Jeffrey Epstein's Accusers Speak Out About Abuse and Hope to Inspire Others

"Abuse happens every day. I hope I influence women to speak out," Epstein survivor Courtney Wild says

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Photo: Gillian Laub

In 2000, Virginia Giuffre was a 16-year-old junior staffer at Donald Trump’s Mar-a-Lago resort in Florida when her life changed forever.

That year, she was recruited by Ghislaine Maxwell to work for Jeffrey Epstein, a multimillionaire with many celebrity and political friends. Guiffre says the pair groomed her and forced her to have sex with Epstein and others as part of an elaborate sex ring, from which she escaped in 2002.

For years, Giuffre told her harrowing story to authorities, but justice remained elusive.

In 2017, however, Giuffre spoke with Miami Herald reporter Julie K. Brown and videographer Emily Michot and spoke out about the abuse. The journalists also interviewed fellow Epstein survivors Courtney Wild, Michelle Licata and Jena-Lisa Jones.

The result was a bombshell three-part investigation published last year that led to Epstein’s arrest and the resignation of several government officials. Epstein killed himself in prison last August while awaiting trial.

The five women — the three Epstein survivors and the two journalists — are honored in PEOPLE’s annual Women Changing the World edition.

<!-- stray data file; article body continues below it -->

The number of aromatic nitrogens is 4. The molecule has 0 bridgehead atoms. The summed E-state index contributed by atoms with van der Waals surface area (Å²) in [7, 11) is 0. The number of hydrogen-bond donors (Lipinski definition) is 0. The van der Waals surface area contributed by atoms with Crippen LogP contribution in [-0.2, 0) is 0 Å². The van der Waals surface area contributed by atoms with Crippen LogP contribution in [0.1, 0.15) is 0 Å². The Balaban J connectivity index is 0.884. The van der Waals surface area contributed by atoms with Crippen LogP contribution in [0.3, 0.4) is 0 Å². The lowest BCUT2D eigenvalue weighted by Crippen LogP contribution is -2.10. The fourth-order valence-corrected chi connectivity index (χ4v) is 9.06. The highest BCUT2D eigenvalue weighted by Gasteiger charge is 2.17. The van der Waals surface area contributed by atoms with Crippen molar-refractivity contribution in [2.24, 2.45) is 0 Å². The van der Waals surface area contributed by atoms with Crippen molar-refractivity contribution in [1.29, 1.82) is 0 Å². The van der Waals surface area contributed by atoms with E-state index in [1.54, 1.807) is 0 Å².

In an interview with PEOPLE, Giuffre recalls the moment she learned of Epstein’s arrest.

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“I started screaming, ‘No way. He’s arrested,'” she says. “Tears of joy [were] streaming down my face.”

Licata says Epstein’s arrest showed women that “it doesn’t matter if a perpetrator is a big, grand, important rich person or somebody that’s living with you. Stand up for yourself no matter how hard it is.”

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Wild, who was 14 when she met Epstein, said she was motivated to come forward for all victims of sex abuse.

“Abuse happens every day. I hope I influence women to speak out,” she says.

Jones, for her part, has a message for other survivors: “We believe what you say.”

Brown says the Herald story was so powerful because it showed “the breakdown of the criminal justice system, and the people that were supposed to protect these girls who didn’t protect them.”

She adds, “The women are heroes for having the courage to speak out about it.”

Michot says the story of Epstein’s abuse is far from over.

“There’s still a lot more people to be held accountable,” she says. “We’ll just continue fighting this.”

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